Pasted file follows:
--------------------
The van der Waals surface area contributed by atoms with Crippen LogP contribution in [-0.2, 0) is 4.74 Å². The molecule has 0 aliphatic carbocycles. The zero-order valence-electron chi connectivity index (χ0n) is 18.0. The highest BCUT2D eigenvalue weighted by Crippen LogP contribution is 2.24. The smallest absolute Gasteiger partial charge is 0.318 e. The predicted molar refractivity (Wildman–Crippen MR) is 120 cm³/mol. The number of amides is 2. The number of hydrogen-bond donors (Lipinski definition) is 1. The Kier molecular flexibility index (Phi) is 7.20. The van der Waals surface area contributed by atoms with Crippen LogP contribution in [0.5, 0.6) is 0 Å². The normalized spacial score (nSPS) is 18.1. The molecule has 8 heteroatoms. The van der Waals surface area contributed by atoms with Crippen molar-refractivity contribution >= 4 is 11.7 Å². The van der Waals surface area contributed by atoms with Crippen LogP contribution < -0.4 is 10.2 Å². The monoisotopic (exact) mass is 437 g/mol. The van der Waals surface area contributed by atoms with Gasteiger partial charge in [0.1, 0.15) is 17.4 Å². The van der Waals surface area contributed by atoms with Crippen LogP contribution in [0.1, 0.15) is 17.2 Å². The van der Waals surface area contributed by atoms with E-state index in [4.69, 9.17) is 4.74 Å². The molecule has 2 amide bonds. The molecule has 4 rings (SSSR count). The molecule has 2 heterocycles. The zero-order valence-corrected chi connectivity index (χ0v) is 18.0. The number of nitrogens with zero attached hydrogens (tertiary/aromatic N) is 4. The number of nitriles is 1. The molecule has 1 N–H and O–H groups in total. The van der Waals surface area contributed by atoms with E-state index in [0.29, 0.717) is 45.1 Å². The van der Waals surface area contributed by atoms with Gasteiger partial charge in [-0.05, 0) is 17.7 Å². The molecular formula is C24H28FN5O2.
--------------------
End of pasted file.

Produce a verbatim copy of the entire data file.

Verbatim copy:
The van der Waals surface area contributed by atoms with Crippen LogP contribution in [-0.2, 0) is 4.74 Å². The molecule has 0 aliphatic carbocycles. The zero-order valence-electron chi connectivity index (χ0n) is 18.0. The highest BCUT2D eigenvalue weighted by Crippen LogP contribution is 2.24. The smallest absolute Gasteiger partial charge is 0.318 e. The predicted molar refractivity (Wildman–Crippen MR) is 120 cm³/mol. The number of amides is 2. The number of hydrogen-bond donors (Lipinski definition) is 1. The Kier molecular flexibility index (Phi) is 7.20. The van der Waals surface area contributed by atoms with Crippen LogP contribution in [0.5, 0.6) is 0 Å². The normalized spacial score (nSPS) is 18.1. The molecule has 8 heteroatoms. The van der Waals surface area contributed by atoms with Crippen molar-refractivity contribution >= 4 is 11.7 Å². The van der Waals surface area contributed by atoms with Crippen LogP contribution < -0.4 is 10.2 Å². The monoisotopic (exact) mass is 437 g/mol. The van der Waals surface area contributed by atoms with Gasteiger partial charge in [0.1, 0.15) is 17.4 Å². The van der Waals surface area contributed by atoms with Crippen LogP contribution in [0.1, 0.15) is 17.2 Å². The van der Waals surface area contributed by atoms with E-state index in [4.69, 9.17) is 4.74 Å². The molecule has 2 amide bonds. The molecule has 4 rings (SSSR count). The molecule has 2 heterocycles. The zero-order valence-corrected chi connectivity index (χ0v) is 18.0. The number of nitrogens with zero attached hydrogens (tertiary/aromatic N) is 4. The number of nitriles is 1. The molecule has 1 N–H and O–H groups in total. The van der Waals surface area contributed by atoms with E-state index in [0.29, 0.717) is 45.1 Å². The van der Waals surface area contributed by atoms with Gasteiger partial charge in [-0.05, 0) is 17.7 Å². The molecular formula is C24H28FN5O2.